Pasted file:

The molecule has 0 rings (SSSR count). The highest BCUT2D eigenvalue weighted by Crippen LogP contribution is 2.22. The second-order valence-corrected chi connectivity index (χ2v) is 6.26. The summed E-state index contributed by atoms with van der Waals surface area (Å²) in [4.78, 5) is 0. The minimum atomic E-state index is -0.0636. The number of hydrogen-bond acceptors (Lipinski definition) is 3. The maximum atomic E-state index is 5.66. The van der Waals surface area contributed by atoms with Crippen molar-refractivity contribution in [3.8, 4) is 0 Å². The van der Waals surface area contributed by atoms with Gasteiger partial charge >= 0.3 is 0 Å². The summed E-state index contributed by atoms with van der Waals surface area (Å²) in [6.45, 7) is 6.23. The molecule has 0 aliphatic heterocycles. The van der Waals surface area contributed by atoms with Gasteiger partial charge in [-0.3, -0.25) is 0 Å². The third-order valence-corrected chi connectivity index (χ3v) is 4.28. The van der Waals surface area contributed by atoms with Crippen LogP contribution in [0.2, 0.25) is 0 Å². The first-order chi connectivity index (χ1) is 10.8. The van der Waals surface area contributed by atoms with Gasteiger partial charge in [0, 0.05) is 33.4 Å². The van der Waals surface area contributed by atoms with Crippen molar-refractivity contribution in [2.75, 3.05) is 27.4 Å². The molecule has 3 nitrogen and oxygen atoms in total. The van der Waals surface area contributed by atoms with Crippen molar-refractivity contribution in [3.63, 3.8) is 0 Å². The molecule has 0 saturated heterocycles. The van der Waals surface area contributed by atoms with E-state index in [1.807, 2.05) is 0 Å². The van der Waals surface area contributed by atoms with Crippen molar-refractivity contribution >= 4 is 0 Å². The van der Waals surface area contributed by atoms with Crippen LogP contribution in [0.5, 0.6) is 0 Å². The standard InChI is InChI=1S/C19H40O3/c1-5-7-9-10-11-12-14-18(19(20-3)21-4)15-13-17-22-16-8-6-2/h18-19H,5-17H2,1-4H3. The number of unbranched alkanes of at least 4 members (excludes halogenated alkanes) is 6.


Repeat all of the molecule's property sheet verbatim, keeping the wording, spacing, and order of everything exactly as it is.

The molecule has 0 rings (SSSR count). The highest BCUT2D eigenvalue weighted by Crippen LogP contribution is 2.22. The second-order valence-corrected chi connectivity index (χ2v) is 6.26. The summed E-state index contributed by atoms with van der Waals surface area (Å²) in [4.78, 5) is 0. The minimum atomic E-state index is -0.0636. The number of hydrogen-bond acceptors (Lipinski definition) is 3. The maximum atomic E-state index is 5.66. The van der Waals surface area contributed by atoms with Crippen molar-refractivity contribution in [3.8, 4) is 0 Å². The van der Waals surface area contributed by atoms with Gasteiger partial charge >= 0.3 is 0 Å². The summed E-state index contributed by atoms with van der Waals surface area (Å²) in [6.45, 7) is 6.23. The molecule has 0 aliphatic heterocycles. The van der Waals surface area contributed by atoms with Gasteiger partial charge in [-0.3, -0.25) is 0 Å². The third-order valence-corrected chi connectivity index (χ3v) is 4.28. The van der Waals surface area contributed by atoms with Crippen LogP contribution in [0.2, 0.25) is 0 Å². The first-order chi connectivity index (χ1) is 10.8. The van der Waals surface area contributed by atoms with Gasteiger partial charge in [0, 0.05) is 33.4 Å². The van der Waals surface area contributed by atoms with Crippen molar-refractivity contribution in [2.75, 3.05) is 27.4 Å². The molecule has 3 nitrogen and oxygen atoms in total. The van der Waals surface area contributed by atoms with Crippen molar-refractivity contribution in [3.63, 3.8) is 0 Å². The molecule has 0 saturated heterocycles. The van der Waals surface area contributed by atoms with E-state index in [1.807, 2.05) is 0 Å². The van der Waals surface area contributed by atoms with Crippen molar-refractivity contribution >= 4 is 0 Å². The van der Waals surface area contributed by atoms with Crippen LogP contribution in [0.5, 0.6) is 0 Å². The standard InChI is InChI=1S/C19H40O3/c1-5-7-9-10-11-12-14-18(19(20-3)21-4)15-13-17-22-16-8-6-2/h18-19H,5-17H2,1-4H3. The number of unbranched alkanes of at least 4 members (excludes halogenated alkanes) is 6.